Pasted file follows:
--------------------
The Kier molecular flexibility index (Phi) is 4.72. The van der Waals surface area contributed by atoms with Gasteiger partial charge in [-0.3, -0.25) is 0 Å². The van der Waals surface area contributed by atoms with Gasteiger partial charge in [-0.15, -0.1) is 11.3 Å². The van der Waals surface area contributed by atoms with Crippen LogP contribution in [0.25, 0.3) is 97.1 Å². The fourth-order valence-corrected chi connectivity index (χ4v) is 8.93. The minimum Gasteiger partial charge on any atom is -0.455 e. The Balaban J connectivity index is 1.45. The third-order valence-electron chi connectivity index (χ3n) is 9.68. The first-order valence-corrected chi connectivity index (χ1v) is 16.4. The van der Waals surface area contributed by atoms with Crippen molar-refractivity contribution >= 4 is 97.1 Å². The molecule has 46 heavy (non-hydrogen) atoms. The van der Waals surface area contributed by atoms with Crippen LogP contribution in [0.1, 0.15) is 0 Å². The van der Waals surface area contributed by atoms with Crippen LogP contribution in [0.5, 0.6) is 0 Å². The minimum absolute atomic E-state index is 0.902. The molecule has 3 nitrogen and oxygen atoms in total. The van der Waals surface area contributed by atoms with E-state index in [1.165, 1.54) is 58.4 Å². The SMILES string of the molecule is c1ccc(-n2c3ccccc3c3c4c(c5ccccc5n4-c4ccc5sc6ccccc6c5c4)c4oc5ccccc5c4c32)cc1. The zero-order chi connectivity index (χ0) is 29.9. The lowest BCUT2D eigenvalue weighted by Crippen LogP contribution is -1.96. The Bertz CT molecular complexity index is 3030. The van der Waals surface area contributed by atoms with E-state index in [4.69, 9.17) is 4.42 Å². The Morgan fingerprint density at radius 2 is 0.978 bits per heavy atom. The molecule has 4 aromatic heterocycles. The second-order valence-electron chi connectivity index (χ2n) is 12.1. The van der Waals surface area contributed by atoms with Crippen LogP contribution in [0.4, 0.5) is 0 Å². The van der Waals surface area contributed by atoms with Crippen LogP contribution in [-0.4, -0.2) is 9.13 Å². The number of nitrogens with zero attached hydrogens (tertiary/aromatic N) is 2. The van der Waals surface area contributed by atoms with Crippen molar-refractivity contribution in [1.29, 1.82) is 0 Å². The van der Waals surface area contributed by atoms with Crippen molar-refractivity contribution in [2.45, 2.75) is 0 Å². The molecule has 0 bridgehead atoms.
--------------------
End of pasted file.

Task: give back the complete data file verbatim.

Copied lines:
The Kier molecular flexibility index (Phi) is 4.72. The van der Waals surface area contributed by atoms with Gasteiger partial charge in [-0.3, -0.25) is 0 Å². The van der Waals surface area contributed by atoms with Gasteiger partial charge in [-0.15, -0.1) is 11.3 Å². The van der Waals surface area contributed by atoms with Crippen LogP contribution in [0.25, 0.3) is 97.1 Å². The fourth-order valence-corrected chi connectivity index (χ4v) is 8.93. The minimum Gasteiger partial charge on any atom is -0.455 e. The Balaban J connectivity index is 1.45. The third-order valence-electron chi connectivity index (χ3n) is 9.68. The first-order valence-corrected chi connectivity index (χ1v) is 16.4. The van der Waals surface area contributed by atoms with Crippen molar-refractivity contribution >= 4 is 97.1 Å². The molecule has 46 heavy (non-hydrogen) atoms. The van der Waals surface area contributed by atoms with Crippen LogP contribution in [0.1, 0.15) is 0 Å². The van der Waals surface area contributed by atoms with Crippen LogP contribution in [0.5, 0.6) is 0 Å². The minimum absolute atomic E-state index is 0.902. The molecule has 3 nitrogen and oxygen atoms in total. The van der Waals surface area contributed by atoms with E-state index in [1.165, 1.54) is 58.4 Å². The SMILES string of the molecule is c1ccc(-n2c3ccccc3c3c4c(c5ccccc5n4-c4ccc5sc6ccccc6c5c4)c4oc5ccccc5c4c32)cc1. The zero-order chi connectivity index (χ0) is 29.9. The lowest BCUT2D eigenvalue weighted by Crippen LogP contribution is -1.96. The Bertz CT molecular complexity index is 3030. The van der Waals surface area contributed by atoms with E-state index in [4.69, 9.17) is 4.42 Å². The Morgan fingerprint density at radius 2 is 0.978 bits per heavy atom. The molecule has 4 aromatic heterocycles. The second-order valence-electron chi connectivity index (χ2n) is 12.1. The van der Waals surface area contributed by atoms with Crippen LogP contribution in [0.4, 0.5) is 0 Å². The van der Waals surface area contributed by atoms with Crippen LogP contribution in [-0.4, -0.2) is 9.13 Å². The number of nitrogens with zero attached hydrogens (tertiary/aromatic N) is 2. The van der Waals surface area contributed by atoms with Crippen molar-refractivity contribution in [1.29, 1.82) is 0 Å². The van der Waals surface area contributed by atoms with Crippen molar-refractivity contribution in [2.45, 2.75) is 0 Å². The molecule has 0 bridgehead atoms.